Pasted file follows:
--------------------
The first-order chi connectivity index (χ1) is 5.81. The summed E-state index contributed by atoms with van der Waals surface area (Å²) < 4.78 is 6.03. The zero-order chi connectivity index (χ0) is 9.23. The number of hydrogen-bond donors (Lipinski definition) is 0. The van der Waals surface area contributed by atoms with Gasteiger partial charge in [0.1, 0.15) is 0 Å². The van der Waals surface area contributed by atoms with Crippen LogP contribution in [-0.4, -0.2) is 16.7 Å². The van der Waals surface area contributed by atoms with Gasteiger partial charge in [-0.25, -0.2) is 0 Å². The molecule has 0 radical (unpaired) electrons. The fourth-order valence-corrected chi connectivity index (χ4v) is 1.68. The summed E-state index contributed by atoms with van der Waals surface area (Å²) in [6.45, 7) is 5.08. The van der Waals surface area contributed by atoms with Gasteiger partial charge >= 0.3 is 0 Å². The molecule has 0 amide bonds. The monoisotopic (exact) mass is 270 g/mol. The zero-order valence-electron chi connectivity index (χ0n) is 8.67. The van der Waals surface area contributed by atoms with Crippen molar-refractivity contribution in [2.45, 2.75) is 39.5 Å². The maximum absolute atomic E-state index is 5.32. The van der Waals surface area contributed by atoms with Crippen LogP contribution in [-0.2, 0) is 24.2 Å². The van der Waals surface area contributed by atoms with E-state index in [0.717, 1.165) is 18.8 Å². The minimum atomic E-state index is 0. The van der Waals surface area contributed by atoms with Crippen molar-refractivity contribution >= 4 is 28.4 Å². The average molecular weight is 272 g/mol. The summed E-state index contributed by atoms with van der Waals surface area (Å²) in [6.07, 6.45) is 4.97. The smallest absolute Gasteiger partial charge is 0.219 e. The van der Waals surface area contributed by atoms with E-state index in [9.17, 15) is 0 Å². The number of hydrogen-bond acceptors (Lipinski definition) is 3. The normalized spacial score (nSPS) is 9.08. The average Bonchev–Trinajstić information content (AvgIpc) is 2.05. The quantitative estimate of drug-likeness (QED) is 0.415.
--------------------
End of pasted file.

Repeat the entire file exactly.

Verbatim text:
The first-order chi connectivity index (χ1) is 5.81. The summed E-state index contributed by atoms with van der Waals surface area (Å²) < 4.78 is 6.03. The zero-order chi connectivity index (χ0) is 9.23. The number of hydrogen-bond donors (Lipinski definition) is 0. The van der Waals surface area contributed by atoms with Gasteiger partial charge in [0.1, 0.15) is 0 Å². The van der Waals surface area contributed by atoms with Crippen LogP contribution in [-0.4, -0.2) is 16.7 Å². The van der Waals surface area contributed by atoms with Gasteiger partial charge in [-0.25, -0.2) is 0 Å². The molecule has 0 radical (unpaired) electrons. The fourth-order valence-corrected chi connectivity index (χ4v) is 1.68. The summed E-state index contributed by atoms with van der Waals surface area (Å²) in [6.45, 7) is 5.08. The van der Waals surface area contributed by atoms with Gasteiger partial charge >= 0.3 is 0 Å². The molecule has 0 amide bonds. The monoisotopic (exact) mass is 270 g/mol. The zero-order valence-electron chi connectivity index (χ0n) is 8.67. The van der Waals surface area contributed by atoms with Crippen molar-refractivity contribution in [2.45, 2.75) is 39.5 Å². The maximum absolute atomic E-state index is 5.32. The van der Waals surface area contributed by atoms with Crippen LogP contribution in [-0.2, 0) is 24.2 Å². The van der Waals surface area contributed by atoms with E-state index in [0.717, 1.165) is 18.8 Å². The minimum atomic E-state index is 0. The van der Waals surface area contributed by atoms with Crippen molar-refractivity contribution >= 4 is 28.4 Å². The average molecular weight is 272 g/mol. The summed E-state index contributed by atoms with van der Waals surface area (Å²) in [6.07, 6.45) is 4.97. The smallest absolute Gasteiger partial charge is 0.219 e. The van der Waals surface area contributed by atoms with E-state index in [9.17, 15) is 0 Å². The number of hydrogen-bond acceptors (Lipinski definition) is 3. The normalized spacial score (nSPS) is 9.08. The average Bonchev–Trinajstić information content (AvgIpc) is 2.05. The quantitative estimate of drug-likeness (QED) is 0.415.